Constructing the Splint

The three-way splint can be fabricated quickly and easily with a few orthopedic supplies. Before starting, be sure to have the necessary materials on hand: prefabricated splinting material wide enough to completely cover the bottom of the foot, one to two rolls of cast padding and elastic wrap of the same width, bandage scissors, gloves, a cast bucket, and 6-in. elastic wrap to hold the splint on. We use splint material that has seven layers of fiberglass with a layer of padding on each side to protect the skin from irritation.

Position the ankle in 0° of plantar flexion and dorsiflexion with no inversion, eversion, supination, or pronation. It is helpful to flex the knee to 90° to maintain this neutral ankle position during application of the splint.

Begin by applying cast padding to the affected ankle (figure 1: not shown). The bony prominences of both malleoli can lead to difficulty in minimizing the accumulation of edema. Cast padding can be used to "fill in the gaps" around the malleoli. We have not found it necessary to taper the edges of the padding, but it is important to keep the padding smooth. If the patient has an injury to the anterior talofibular ligament, the padding can be extended to the dorsum of the foot.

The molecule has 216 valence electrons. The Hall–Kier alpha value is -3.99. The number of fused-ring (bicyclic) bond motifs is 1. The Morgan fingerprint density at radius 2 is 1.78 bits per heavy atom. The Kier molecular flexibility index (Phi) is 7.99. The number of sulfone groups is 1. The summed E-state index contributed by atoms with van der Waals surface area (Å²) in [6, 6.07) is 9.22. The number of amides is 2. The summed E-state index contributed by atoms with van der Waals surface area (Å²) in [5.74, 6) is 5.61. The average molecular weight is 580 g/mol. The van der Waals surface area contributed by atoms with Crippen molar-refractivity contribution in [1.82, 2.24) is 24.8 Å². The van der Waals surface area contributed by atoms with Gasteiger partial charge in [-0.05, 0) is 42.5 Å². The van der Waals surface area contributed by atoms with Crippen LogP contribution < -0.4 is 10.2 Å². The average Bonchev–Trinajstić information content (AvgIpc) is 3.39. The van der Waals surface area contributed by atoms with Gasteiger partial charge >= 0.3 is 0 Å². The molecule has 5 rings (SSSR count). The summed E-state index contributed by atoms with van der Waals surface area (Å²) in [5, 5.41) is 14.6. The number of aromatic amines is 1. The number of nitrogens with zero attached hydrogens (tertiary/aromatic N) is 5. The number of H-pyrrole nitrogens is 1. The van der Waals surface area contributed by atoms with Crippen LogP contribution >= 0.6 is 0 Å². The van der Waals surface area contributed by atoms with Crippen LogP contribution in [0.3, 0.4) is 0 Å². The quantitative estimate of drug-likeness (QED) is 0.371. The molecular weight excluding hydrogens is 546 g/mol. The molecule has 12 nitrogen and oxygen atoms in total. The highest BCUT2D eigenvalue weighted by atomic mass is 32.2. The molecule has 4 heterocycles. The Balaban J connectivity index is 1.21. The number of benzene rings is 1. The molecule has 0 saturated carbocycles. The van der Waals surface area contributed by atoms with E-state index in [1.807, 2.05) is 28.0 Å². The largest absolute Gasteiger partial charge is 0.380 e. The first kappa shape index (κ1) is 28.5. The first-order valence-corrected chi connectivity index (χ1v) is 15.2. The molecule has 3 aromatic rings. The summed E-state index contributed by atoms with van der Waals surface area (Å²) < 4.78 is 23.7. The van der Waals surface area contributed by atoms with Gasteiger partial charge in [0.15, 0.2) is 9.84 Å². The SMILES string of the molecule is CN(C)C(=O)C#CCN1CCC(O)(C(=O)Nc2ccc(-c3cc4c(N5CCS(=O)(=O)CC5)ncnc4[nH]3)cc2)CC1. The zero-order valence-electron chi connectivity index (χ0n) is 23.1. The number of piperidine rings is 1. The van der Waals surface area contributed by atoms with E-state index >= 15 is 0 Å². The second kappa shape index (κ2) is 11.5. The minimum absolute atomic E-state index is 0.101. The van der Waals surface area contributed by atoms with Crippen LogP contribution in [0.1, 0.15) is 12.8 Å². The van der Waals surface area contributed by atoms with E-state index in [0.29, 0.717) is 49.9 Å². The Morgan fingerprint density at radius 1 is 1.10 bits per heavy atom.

To prepare the splint, measure two pieces of the prefabricated splinting material, the same width as the cast padding used previously. One of these—the posterior splint (figure 2: not shown)—should be measured along the posterior lower leg, to reach from approximately four finger widths below the patient's fibular head to the distal metatarsal fat pads.

The other piece should reach from two finger widths below the fibular head, down around the heel, and up the medial leg to the same level as the other side, forming a sugar tong splint. Cut a piece of the fiberglass that is the width of the posterior splint out of the sugar tong at the heel. This will reduce the thickness of the splint in that area. Be sure to leave the lining intact to keep the splinting material in one piece.